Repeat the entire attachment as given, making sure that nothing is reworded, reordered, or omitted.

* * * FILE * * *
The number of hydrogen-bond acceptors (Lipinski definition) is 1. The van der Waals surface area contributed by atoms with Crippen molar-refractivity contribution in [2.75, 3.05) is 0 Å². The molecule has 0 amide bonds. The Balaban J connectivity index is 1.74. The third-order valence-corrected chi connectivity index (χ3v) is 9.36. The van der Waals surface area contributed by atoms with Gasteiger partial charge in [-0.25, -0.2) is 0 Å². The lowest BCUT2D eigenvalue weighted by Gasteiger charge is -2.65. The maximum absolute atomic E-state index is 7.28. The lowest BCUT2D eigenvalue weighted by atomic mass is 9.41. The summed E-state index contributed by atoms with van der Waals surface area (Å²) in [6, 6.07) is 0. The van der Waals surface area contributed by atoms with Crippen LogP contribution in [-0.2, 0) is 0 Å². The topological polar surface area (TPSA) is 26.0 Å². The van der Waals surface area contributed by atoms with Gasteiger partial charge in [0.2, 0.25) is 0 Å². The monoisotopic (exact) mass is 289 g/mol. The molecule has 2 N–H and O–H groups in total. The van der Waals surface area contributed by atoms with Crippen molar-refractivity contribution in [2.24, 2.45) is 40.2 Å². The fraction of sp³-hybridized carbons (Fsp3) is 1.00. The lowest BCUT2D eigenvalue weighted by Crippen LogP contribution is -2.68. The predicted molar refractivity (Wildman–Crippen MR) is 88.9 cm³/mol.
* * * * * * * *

The number of hydrogen-bond acceptors (Lipinski definition) is 1. The van der Waals surface area contributed by atoms with Crippen molar-refractivity contribution in [2.75, 3.05) is 0 Å². The molecule has 0 amide bonds. The Balaban J connectivity index is 1.74. The third-order valence-corrected chi connectivity index (χ3v) is 9.36. The van der Waals surface area contributed by atoms with Gasteiger partial charge in [-0.25, -0.2) is 0 Å². The lowest BCUT2D eigenvalue weighted by Gasteiger charge is -2.65. The maximum absolute atomic E-state index is 7.28. The lowest BCUT2D eigenvalue weighted by atomic mass is 9.41. The summed E-state index contributed by atoms with van der Waals surface area (Å²) in [6, 6.07) is 0. The van der Waals surface area contributed by atoms with Crippen LogP contribution in [-0.2, 0) is 0 Å². The topological polar surface area (TPSA) is 26.0 Å². The van der Waals surface area contributed by atoms with Gasteiger partial charge in [0.2, 0.25) is 0 Å². The monoisotopic (exact) mass is 289 g/mol. The molecule has 2 N–H and O–H groups in total. The van der Waals surface area contributed by atoms with Crippen molar-refractivity contribution in [2.24, 2.45) is 40.2 Å². The fraction of sp³-hybridized carbons (Fsp3) is 1.00. The lowest BCUT2D eigenvalue weighted by Crippen LogP contribution is -2.68. The predicted molar refractivity (Wildman–Crippen MR) is 88.9 cm³/mol.